Other proposed CDR technologies, still at the concept stage, envision chemical processes and materials (e.g., silicate rocks and seaweed cultivation) that would directly absorb CO2 out of the air. There are experimental prototypes of some of these ideas. Huge unanswered questions remain about the viability of scaling up these schemes, energy use, and cost. Other than very small-scale experimental prototypes, direct air removal technology does not exist.
The situation now in 2023: the implications of “overshoot”
Since the warning given five years ago by the IPCC Special Report, additional reports by the IPCC and by others have documented the ongoing failure of emitting countries even to begin to implement policies that will achieve any significant reduction of global emissions by 2030.
The IPCC’s Sixth Assessment Report (ARC) was published in three parts through 2021 and 2022, culminating with the Synthesis Report released on March 20, 2023. Also, a series of annual UN Emissions Gap Reports (most recently the UN Emissions Gap Report 2022, released on October 27, 2022), track the still rising path of global emissions and provide updated projections to 2030.
Global average surface temperature is now already around 1.1°C above the pre-industrial level. The most recent reports confirm that global emissions would have to be cut 43% below the 2019 level by 2030 to give us a 50% chance to keep the warming increase within the 1.5°C threshold.
Sadly, even with the full and successful implementation of all existing new emissions reductions policies promised by all countries (including by Canada which promises a 40% reduction of its domestic emissions by 2030), global emissions are currently on track to continue increasing to 55 GtCO2eq by 2030. (They reached an estimated 52.8 GtCO2eq in 2021). The existing commitments by countries to rapidly cut their own national emissions by 2030 (referred to as their “Nationally Determined Contributions” or “NDCs”) offer only a small fraction of the total reductions needed.
The annual level of global emissions by 2030 will still be higher than it was in 2019, even if all the NDCs promised so far are fully achieved. That higher level of global emissions by 2030 will put us on a pathway to a temperature increase of 2.6°C above pre-industrial levels.
Further, the remaining time to change course and fully avoid the rise of surface temperature to levels above 1.5°C is now tragically exhausted. The following statement taken from the IPCC’s most recent report explains the extremity of our predicament:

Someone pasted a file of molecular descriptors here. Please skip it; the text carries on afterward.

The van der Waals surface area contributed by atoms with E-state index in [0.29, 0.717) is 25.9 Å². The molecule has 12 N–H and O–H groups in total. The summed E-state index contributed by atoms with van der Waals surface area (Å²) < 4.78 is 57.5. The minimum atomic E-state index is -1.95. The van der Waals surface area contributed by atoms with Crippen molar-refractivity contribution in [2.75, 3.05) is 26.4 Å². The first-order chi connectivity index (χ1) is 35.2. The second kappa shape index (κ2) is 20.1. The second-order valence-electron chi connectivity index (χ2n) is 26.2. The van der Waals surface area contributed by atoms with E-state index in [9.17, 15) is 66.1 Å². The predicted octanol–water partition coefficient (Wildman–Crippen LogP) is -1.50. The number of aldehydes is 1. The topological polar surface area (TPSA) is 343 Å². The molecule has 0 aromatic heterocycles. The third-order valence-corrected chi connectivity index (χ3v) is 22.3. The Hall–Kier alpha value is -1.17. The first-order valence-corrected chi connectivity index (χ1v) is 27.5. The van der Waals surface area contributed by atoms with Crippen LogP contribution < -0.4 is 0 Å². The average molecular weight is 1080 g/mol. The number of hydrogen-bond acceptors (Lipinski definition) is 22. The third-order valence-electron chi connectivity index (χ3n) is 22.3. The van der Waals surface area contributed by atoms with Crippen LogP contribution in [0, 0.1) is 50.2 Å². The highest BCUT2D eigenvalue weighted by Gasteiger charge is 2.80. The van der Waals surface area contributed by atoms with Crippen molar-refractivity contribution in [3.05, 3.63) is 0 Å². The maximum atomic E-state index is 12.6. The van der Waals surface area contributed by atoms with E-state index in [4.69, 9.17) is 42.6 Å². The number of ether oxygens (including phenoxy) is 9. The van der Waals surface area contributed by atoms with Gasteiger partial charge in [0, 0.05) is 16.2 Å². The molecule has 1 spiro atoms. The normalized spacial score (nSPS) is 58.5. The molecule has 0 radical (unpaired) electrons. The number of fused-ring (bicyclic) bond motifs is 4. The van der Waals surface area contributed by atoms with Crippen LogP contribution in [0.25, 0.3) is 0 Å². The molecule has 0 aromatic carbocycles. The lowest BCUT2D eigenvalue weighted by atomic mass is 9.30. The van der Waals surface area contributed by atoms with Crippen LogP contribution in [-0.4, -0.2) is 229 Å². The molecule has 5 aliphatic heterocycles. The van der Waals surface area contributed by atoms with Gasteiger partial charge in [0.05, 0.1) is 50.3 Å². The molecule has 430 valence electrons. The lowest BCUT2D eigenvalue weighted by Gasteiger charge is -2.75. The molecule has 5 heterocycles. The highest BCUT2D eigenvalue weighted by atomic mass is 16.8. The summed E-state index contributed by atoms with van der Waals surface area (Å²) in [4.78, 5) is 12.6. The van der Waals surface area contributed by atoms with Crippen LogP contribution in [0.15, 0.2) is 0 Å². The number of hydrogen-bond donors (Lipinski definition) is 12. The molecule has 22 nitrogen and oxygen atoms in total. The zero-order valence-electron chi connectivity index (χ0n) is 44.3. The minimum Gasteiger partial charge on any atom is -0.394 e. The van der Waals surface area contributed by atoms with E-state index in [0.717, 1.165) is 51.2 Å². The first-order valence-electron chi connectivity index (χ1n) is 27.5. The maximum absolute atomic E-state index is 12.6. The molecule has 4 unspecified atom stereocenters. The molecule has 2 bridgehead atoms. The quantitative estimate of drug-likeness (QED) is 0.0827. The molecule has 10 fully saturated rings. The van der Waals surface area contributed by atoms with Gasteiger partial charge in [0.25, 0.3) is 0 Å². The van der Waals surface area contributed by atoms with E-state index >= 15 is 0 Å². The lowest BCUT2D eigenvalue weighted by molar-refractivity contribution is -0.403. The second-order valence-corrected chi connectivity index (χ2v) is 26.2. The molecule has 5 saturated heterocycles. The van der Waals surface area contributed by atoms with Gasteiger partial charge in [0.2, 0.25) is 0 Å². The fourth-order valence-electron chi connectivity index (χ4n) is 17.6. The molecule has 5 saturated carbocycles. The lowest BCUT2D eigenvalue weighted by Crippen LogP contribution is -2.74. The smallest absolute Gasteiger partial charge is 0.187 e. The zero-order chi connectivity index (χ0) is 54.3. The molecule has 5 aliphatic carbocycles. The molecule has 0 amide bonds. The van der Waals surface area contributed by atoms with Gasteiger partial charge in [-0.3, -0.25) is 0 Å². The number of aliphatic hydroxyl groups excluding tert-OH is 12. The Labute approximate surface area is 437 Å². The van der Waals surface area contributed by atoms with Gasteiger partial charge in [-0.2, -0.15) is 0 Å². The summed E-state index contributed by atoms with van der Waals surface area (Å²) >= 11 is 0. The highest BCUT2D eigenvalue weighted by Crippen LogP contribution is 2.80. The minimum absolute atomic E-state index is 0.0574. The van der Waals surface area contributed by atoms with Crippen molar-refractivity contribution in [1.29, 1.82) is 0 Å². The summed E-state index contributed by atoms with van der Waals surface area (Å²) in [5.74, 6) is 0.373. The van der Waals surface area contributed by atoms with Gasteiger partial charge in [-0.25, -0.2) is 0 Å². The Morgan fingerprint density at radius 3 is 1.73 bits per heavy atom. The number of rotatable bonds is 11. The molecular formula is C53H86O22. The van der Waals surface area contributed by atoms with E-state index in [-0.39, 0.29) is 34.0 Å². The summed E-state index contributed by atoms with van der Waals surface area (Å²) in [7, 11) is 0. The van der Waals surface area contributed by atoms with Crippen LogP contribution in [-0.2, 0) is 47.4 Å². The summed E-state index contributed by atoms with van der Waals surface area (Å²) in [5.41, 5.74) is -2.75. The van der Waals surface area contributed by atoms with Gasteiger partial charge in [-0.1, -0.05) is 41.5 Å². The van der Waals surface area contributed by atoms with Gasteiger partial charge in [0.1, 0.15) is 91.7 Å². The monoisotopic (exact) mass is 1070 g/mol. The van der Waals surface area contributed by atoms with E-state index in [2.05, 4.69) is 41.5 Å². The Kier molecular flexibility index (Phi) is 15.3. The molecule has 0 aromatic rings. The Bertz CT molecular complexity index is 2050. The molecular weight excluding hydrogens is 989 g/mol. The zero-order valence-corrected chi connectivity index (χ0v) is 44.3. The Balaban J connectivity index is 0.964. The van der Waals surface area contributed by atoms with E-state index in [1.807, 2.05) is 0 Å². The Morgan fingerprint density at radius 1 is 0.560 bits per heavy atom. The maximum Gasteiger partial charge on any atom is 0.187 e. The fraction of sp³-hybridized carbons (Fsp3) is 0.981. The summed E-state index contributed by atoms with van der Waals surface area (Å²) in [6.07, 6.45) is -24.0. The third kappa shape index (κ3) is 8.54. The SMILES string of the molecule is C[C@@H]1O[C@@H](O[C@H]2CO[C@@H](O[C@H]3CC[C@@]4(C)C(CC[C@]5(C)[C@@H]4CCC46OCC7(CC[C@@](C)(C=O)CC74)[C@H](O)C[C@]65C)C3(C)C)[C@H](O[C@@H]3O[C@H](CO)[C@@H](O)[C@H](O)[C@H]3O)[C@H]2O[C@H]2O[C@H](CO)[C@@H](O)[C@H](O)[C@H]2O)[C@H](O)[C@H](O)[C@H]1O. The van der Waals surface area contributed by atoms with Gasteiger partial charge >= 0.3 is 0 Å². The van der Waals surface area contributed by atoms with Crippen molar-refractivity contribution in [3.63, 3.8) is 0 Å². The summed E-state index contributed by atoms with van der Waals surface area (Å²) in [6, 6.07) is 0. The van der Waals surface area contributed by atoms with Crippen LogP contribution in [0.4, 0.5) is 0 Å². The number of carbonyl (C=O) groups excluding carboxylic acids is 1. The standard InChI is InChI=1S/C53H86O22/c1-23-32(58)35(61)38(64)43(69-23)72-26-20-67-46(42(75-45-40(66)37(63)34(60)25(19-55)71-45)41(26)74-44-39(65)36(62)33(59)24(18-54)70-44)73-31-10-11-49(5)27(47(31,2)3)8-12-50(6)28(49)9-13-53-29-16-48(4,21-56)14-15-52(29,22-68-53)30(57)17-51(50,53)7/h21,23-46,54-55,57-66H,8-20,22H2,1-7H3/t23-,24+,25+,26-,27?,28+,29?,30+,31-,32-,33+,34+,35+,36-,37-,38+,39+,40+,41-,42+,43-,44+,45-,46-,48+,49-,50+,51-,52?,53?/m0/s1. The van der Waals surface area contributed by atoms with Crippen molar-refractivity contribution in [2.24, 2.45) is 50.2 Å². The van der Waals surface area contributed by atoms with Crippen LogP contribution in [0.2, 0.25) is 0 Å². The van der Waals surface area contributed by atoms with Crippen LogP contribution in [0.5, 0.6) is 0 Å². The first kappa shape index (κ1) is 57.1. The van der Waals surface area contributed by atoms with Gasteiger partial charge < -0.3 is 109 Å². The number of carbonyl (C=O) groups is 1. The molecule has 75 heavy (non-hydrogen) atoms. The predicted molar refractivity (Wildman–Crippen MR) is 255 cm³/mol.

Global warming is more likely than not to reach 1.5°C between 2021 and 2040 even under the very low GHG emissions scenarios (SSP1-1.9), and likely or very likely to exceed 1.5°C under higher emissions scenarios.— Synthesis Report of the IPCC Sixth Assessment Report, Longer Report, section 4.1
That means even if the most rapid emissions reductions measures are now adopted and fully implemented over the next seven years by all countries, those measures will probably be unable to avoid us witnessing warming exceed the 1.5°C limit.
Once average surface warming exceeds 1.5°C, even by one-tenth of a degree to 1.6 or to 1.7°C, the scale of the emissions “removals” that would be required in future to roll us back to a more survivable level of warming using any of the envisioned future (but presently non-existent) CDR technologies is enormous. The volume of required reductions can be calculated, but the number is so vast it is a measure of fantasy and delusion:
Reducing global temperature by removing CO2 would require net-negative emissions of 220 GtCO2 (best estimate, with a likely range of 160-370 GtCO2) for every tenth of a degree (medium confidence).— Synthesis Report of the IPCC Sixth Assessment Report, Longer Report, section 3.3.4
To roll back warming by just one-tenth of a degree Celsius we would need to “remove” from the atmosphere about 220 GtCO2, which at current rates of burning coal, oil, and natural gas is equivalent to about five years’ worth of accumulated emissions. Faced with this horrific future, Government Ministers and Members of Parliament continue to approve and enable the ongoing expansion of Canada’s oil production for another 10 or 20 years, while they talk endlessly about carbon capture and storage technology, about underground storage of carbon, direct air removal, and “negative emissions”.